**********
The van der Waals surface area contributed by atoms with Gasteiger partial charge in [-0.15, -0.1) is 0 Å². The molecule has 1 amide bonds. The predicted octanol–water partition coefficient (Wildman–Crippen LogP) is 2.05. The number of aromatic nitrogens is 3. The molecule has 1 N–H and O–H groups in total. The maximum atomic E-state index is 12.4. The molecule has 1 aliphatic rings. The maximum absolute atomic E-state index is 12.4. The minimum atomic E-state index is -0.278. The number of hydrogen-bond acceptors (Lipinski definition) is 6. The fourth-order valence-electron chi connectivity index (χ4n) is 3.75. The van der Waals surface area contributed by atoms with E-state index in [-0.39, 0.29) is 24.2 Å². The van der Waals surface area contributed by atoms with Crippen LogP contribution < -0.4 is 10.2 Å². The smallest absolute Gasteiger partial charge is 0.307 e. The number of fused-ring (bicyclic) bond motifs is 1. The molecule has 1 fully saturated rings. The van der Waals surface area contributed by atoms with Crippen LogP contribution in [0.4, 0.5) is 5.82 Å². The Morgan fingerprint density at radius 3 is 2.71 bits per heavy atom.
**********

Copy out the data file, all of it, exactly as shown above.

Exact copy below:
The van der Waals surface area contributed by atoms with Gasteiger partial charge in [-0.15, -0.1) is 0 Å². The molecule has 1 amide bonds. The predicted octanol–water partition coefficient (Wildman–Crippen LogP) is 2.05. The number of aromatic nitrogens is 3. The molecule has 1 N–H and O–H groups in total. The maximum atomic E-state index is 12.4. The molecule has 1 aliphatic rings. The maximum absolute atomic E-state index is 12.4. The minimum atomic E-state index is -0.278. The number of hydrogen-bond acceptors (Lipinski definition) is 6. The fourth-order valence-electron chi connectivity index (χ4n) is 3.75. The van der Waals surface area contributed by atoms with E-state index in [-0.39, 0.29) is 24.2 Å². The van der Waals surface area contributed by atoms with Crippen LogP contribution < -0.4 is 10.2 Å². The smallest absolute Gasteiger partial charge is 0.307 e. The number of fused-ring (bicyclic) bond motifs is 1. The molecule has 1 fully saturated rings. The van der Waals surface area contributed by atoms with Crippen LogP contribution in [0.4, 0.5) is 5.82 Å². The Morgan fingerprint density at radius 3 is 2.71 bits per heavy atom.